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Nazaire, France, with a cargo of coal, the vessel was run down by Ethelhilda (built 1897), which was en route from 'Buenos Ayres' to Antwerp & was damaged in the collision. 8 were landed at Dover, Kent, 7 of them by Ethelhilda.

Built for William Watt, of Helensburgh (River Clyde opposite Greenock).

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The Mercantile Navy List of 1870 lists Robert Whyte of Aldgate, London, as the then owner of Nancy Brysson. Caird & Co., of Greenock, River Clyde, Scotland, became the vessel's owner. (William) Hickson, of London, as her then owner - it also says 'foundered'. At 73N/34.35W, essentially off Cape Hatteras, South Carolina. A cargo ship, a collier/ore carrier, which was completed in May 1885. in French, col.#1), 6 (image, Heathpool, in 'Mines de Lambton', an 1891 volume), 7 (Miramar, link, you now must be registered to access).

The vessel is Lloyd's Register ('LR') listed from 1862/63 thru 1876/77, owned thru 1870/71 by R. For service from Sunderland to India, but in the following years ex Liverpool, Plymouth & also ex London. Steve advised in my guestbook that the vessel had been wrecked in 1877. The other boat, with the entire crew aboard, left the vessel which a few minutes later 'gave a tremendous plunge & disappeared' from sight. on p.261), 2 (1895 collision with Norway), 3 (NY Times archive, sinking), 4 (wreck), 5 (ref.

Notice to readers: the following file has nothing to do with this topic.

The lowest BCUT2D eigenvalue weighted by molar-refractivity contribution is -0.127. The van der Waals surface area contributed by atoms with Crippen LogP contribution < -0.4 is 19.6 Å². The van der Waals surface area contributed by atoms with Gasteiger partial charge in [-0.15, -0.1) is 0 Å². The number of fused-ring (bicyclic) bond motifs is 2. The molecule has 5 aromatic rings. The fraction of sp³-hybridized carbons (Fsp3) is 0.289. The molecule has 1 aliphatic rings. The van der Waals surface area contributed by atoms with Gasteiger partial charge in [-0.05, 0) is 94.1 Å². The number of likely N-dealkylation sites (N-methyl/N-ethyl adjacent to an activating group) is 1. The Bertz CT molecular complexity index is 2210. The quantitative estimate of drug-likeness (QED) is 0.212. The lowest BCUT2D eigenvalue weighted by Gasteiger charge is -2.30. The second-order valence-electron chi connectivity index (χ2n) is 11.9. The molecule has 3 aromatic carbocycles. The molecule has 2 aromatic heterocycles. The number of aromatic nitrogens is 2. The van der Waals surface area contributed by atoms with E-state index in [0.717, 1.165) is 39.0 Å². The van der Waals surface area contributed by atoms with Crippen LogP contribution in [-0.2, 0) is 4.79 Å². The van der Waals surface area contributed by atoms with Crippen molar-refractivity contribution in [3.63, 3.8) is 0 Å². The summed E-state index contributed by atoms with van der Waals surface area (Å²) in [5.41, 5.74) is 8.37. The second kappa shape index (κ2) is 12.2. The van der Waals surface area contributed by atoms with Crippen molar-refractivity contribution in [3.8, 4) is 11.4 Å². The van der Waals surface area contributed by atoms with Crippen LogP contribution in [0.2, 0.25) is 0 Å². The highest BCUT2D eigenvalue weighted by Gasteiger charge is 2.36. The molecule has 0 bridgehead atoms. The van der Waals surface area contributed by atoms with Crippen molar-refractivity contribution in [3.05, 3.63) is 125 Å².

Iliff and Mounsey were launching little iron sailing ships and steamers there in the early 'seventies, after which the business was conducted as Mounsey and Foster. to Abergeldie on a page from the Mercantile Navy List and Maritime Directory - for 1887), 11 (Miramar, link, you now must be registered to access). long perpendicular to perpendicular, 3 masts, signal letters WJSF. There being no roads in the area, the webmaster may well have visited or certainly passed Loutro, travelling by boat eastwards from Agia Roumeli along the coast to Hora Sfakion. long, accommodation for 1st class passengers amidships, expected to have a speed of 12 knots. Crete, now Greek, at that time & thru 1913 was Ottoman, i.e. Years ago, the webmaster hiked the Samaria Gorge, & Agia Roumeli is the southern, coastal end of that hike. Built for Leach & Co., of London, agent, it would seem, for London & Ghent Line. And if so, the vessel name may correctly have been Presidente Saenz Pea. Constant' who would seem to have been a shipowner (mainly tugs & barges), a yard owner & a broker. Constant was to him in his capacity as a broker & he sold the vessel to South American or Spanish interests. Vessels built by 'Iliff' seen to have their own short numbering system commencing in 1872. The reference to 'South Dock' is a puzzle to the webmaster. It would seem that George Bartram retired from business in 1871 & that after he retired the 'Bartram' business moved to what I termed on page 045 'a new shipbuilding yard' at South Dock. Agnes gigs (6 oared open boats), named Gipsy & O&M, rescued the passengers & crew & returned to salvage the cargo which included 450 (have also read 460) live cattle which had been spilled into the sea (& their handlers). on p.261), 2 (Miramar, link, you now must be registered to access).

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